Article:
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Digital subtraction angiography (DSA)

Angiography is an imaging technique in which contrast medium is applied directly to blood vessels and made visible by means of X-rays. The procedure makes it possible to view vessels in the body and also in the head at the highest resolution. In addition, the image acquisition takes place over a defined period of time, i.e. from the "flooding" of the contrast medium with the blood flow from the heart to the return of the blood to the heart.

As a rule, angiography is performed without general anesthesia, but with local anesthesia of the groin or wrist. The inguinal artery or one of the arteries of the forearm (or at the elbow) is first punctured with a needle, after which a short plastic tube (so-called sheath) is inserted into the vessel. The vessels to be examined are then accessed via a thin catheter and contrast medium is applied on site.

At the end of the examination, the catheter and sheath are removed and a pressure dressing is applied.

You will find concrete information on the preparation and practical procedure of an angiography here.

Stroke Treatment (Thrombectomy)

Severe strokes are particularly often caused by occlusion of a large vessel in the brain. If such an occlusion has been detected by CT, the reopening of the vessel by means of a catheter (thrombectomy) should be performed immediately. Our team is available 24 hours 7 days a week (Emergency Number)to offer the best possible therapy to all patients with severe stroke.

Treatments for vasoconstriction of the carotid artery

High-grade constrictions (stenoses) of the carotid artery cause an increased risk of stroke. In particular, if a mild stroke has already occurred and stenosis of a carotid artery was the cause, treatment should be given to prevent a stroke from recurring. Treatment can be either open surgery or a minimally invasive procedure using a catheter. This involves placing a stent over the narrowing in the vessel and then expanding it with a balloon to improve blood flow.

Aneurysm treatment

Aneurysms in the brain are a relatively common condition, affecting approximately 3-5% of the population. An aneurysm is a blood vessel that can rupture and cause severe cerebral hemorrhage. If a brain hemorrhage has already occurred (so-called subrachnoid hemorrhage - SAB), the aneurysm must be closed as quickly as possible to prevent a new hemorrhage. For the emergency treatment of aneurysms, our team is available around the clock together with our colleagues from the Department of Neurosurgery..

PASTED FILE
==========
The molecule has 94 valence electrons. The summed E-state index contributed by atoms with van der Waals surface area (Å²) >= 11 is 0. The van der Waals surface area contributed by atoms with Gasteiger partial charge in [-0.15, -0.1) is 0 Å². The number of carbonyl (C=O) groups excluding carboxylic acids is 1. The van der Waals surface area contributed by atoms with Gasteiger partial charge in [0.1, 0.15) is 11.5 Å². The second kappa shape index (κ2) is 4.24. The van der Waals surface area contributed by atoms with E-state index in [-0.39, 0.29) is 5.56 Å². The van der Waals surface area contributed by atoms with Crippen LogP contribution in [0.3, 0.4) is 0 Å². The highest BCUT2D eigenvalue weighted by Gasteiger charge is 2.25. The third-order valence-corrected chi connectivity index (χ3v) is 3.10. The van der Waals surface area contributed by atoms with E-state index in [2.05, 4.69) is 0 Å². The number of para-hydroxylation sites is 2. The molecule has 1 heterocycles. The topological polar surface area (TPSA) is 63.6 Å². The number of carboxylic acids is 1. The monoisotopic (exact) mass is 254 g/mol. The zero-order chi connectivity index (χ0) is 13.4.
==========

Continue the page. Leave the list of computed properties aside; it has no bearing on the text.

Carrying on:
If an aneurysm is discovered by chance, e.g. during an MRI examination of the brain, the first step should be an angiography and a detailed consultation, which also includes an interdisciplinary discussion of each individual case with the colleagues from neurosurgery. If treatment is then to be performed, we offer the full spectrum of all modern minimally invasive treatment procedures.

In minimally invasive (endovascular) treatment of an aneurysm, the aneurysm is accessed via a catheter inserted through the inguinal or brachial arteries and either filled from the inside with platinum microcoils or treated by means of a woven basket (so-called WEB device) or aneurysm neck-bridging meshes (Contour or Neq stent). In addition, for some aneurysms there is a very good treatment method using flow-guiding stents (flowdiverters). The aim of all procedures is to stop the flow of blood into the aneurysm and thus reduce the risk of bleeding.

Treatment of vascular malformations of the brain

Vascular malformations in the brain are rare diseases in which there is a pathological short circuit between blood-supplying vessels (arteries) and blood-draining vessels (veins). This group of diseases includes arterio-venous malformations (AVM or angiomas) and dural arterio-venous fistulas (dAVF). These vascular short circuits can lead to cerebral hemorrhage, and it is true, as with aneurysms, that a vascular malformation should be treated primarily if it has already caused bleeding. In this case, minimally invasive treatment uses a very thin catheter to access the vascular short circuit and usually closes the malformation with a type of liquid adhesive. In selected cases, treatment should also be performed if the diagnosis was made by an incidental finding (MRI/CT).

Last Modification: 06.07.2021 - Contact Person:

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